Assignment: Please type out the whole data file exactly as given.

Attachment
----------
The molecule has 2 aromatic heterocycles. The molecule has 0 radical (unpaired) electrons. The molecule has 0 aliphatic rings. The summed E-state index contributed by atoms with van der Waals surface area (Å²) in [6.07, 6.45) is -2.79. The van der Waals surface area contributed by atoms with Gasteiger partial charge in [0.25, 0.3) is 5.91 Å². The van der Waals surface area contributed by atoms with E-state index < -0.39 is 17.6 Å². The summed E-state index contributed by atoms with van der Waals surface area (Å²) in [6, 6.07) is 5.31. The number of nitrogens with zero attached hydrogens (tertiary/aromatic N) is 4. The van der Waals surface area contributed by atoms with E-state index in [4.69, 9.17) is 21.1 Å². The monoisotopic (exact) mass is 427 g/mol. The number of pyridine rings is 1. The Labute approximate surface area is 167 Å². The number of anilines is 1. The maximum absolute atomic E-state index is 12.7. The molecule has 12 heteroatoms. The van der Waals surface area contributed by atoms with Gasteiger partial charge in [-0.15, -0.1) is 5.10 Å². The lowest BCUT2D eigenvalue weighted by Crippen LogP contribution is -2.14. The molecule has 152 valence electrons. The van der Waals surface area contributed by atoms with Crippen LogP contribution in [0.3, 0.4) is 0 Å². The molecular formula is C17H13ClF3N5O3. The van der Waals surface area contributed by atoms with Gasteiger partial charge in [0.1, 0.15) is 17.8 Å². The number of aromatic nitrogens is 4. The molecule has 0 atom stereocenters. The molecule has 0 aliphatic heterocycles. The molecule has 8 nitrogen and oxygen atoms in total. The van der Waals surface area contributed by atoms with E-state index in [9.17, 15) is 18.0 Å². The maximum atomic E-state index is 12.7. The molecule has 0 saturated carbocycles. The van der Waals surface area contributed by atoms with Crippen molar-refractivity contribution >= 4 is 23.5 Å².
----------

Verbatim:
The molecule has 2 aromatic heterocycles. The molecule has 0 radical (unpaired) electrons. The molecule has 0 aliphatic rings. The summed E-state index contributed by atoms with van der Waals surface area (Å²) in [6.07, 6.45) is -2.79. The van der Waals surface area contributed by atoms with Gasteiger partial charge in [0.25, 0.3) is 5.91 Å². The van der Waals surface area contributed by atoms with E-state index < -0.39 is 17.6 Å². The summed E-state index contributed by atoms with van der Waals surface area (Å²) in [6, 6.07) is 5.31. The number of nitrogens with zero attached hydrogens (tertiary/aromatic N) is 4. The van der Waals surface area contributed by atoms with E-state index in [4.69, 9.17) is 21.1 Å². The monoisotopic (exact) mass is 427 g/mol. The number of pyridine rings is 1. The Labute approximate surface area is 167 Å². The number of anilines is 1. The maximum absolute atomic E-state index is 12.7. The molecule has 12 heteroatoms. The van der Waals surface area contributed by atoms with Gasteiger partial charge in [-0.15, -0.1) is 5.10 Å². The lowest BCUT2D eigenvalue weighted by Crippen LogP contribution is -2.14. The molecule has 152 valence electrons. The van der Waals surface area contributed by atoms with Crippen LogP contribution in [0.3, 0.4) is 0 Å². The molecular formula is C17H13ClF3N5O3. The van der Waals surface area contributed by atoms with Gasteiger partial charge in [0.1, 0.15) is 17.8 Å². The number of aromatic nitrogens is 4. The molecule has 0 atom stereocenters. The molecule has 0 aliphatic heterocycles. The molecule has 8 nitrogen and oxygen atoms in total. The van der Waals surface area contributed by atoms with E-state index in [9.17, 15) is 18.0 Å². The maximum atomic E-state index is 12.7. The molecule has 0 saturated carbocycles. The van der Waals surface area contributed by atoms with Crippen molar-refractivity contribution >= 4 is 23.5 Å².